Midwest Stitch Blog

Read about our latest news, interesting stories, frequently asked questions and embroidery-specific information in this blog. Check back often, or subscribe by email using the link above. Thanks for visiting!

Fabric Talk: How Is Cotton Made Non-Iron?

Fabric Talk: How Is Cotton Made Non-Iron?

Cotton grows naturally as a soft, white material in curly bales on the seeds of a tall plant.  From it comes a fabric that is soft on the skin and comfortable to wear.  But when it comes to business and dress wear, where a smooth and pressed look is expected, this has presented a textile challenge: how to create a dress shirt that keeps the desired polished look and yet still feels soft against the skin?  

Blended or Pure?

A common solution is to mix cotton fiber with another fiber such as rayon, wool or polyester.  The resulting fabric therefore combines the properties of the various fibers.  For example, polyester, a synthetic fiber with inherent wrinkle-resistant properties, is often combined with cotton to create a fabric consisting of 60% polyester and 40% cotton.  The result is a wrinkle-resistant fabric that still retains some of the softness of cotton.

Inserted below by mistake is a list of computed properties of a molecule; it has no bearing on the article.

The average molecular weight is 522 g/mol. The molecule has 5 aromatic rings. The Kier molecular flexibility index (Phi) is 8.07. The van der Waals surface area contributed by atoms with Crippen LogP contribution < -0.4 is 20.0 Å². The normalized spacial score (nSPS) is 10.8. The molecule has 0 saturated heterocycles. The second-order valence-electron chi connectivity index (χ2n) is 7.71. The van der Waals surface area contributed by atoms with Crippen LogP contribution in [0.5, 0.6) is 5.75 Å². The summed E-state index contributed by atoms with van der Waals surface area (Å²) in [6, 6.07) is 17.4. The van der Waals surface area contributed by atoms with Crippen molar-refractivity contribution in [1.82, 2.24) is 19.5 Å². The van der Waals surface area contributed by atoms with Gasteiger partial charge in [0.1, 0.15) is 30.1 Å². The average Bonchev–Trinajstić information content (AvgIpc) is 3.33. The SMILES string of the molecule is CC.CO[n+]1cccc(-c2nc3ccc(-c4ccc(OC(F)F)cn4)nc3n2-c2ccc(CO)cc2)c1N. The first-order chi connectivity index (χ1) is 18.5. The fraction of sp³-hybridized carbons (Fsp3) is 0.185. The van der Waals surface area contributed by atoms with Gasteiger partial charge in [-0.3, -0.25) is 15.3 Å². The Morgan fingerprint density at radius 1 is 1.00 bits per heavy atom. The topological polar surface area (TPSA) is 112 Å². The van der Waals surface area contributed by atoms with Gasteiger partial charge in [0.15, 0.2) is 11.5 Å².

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Midwest Stitcher's Favorite: No Collar for The Ladies


Some ladies don’t like collars.  This can present a challenge in a business world dominated by the collared polo.  But now and then a manufacturer for corporate apparel will unveil a professional looking piece designed with ladies in mind and, more importantly, with no collar.  Here is such a piece. 

It is the favorite of KD who is one of our Production employees who skillfully runs the embroidery machines.  She says, “I like the look of it, but also that it is very comfortable.”  This may be true because of the light polyester fabric with a touch of stretch so that it flows and moves with you.  The fabric is also wrinkle-resistant.  KD further describes the garment as “comfy, casual and stylish.”

Additional features include ¾ sleeves, three-button Y-neckline, inverted pleats at the shoulder and back yoke, a rounded drop tail, and a contrast epaulette (on all colors except black).

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Why Digitizing Involves More Than You Think [Interview]

One of the first steps taken in the embroidery process is the digitization of a logo.  This step creates a digital file that will speak to our embroidery machines and tell them how to proceed with the embroidery.  In this age of technology some assume this process is as easy as the push of a button, although this is far from the case.  

To give you a window in the mind of an embroidery digitizer, we spoke with our own in-house digitizer, Carla.  You may be surprised to learn the skill and knowledge required to perform this task.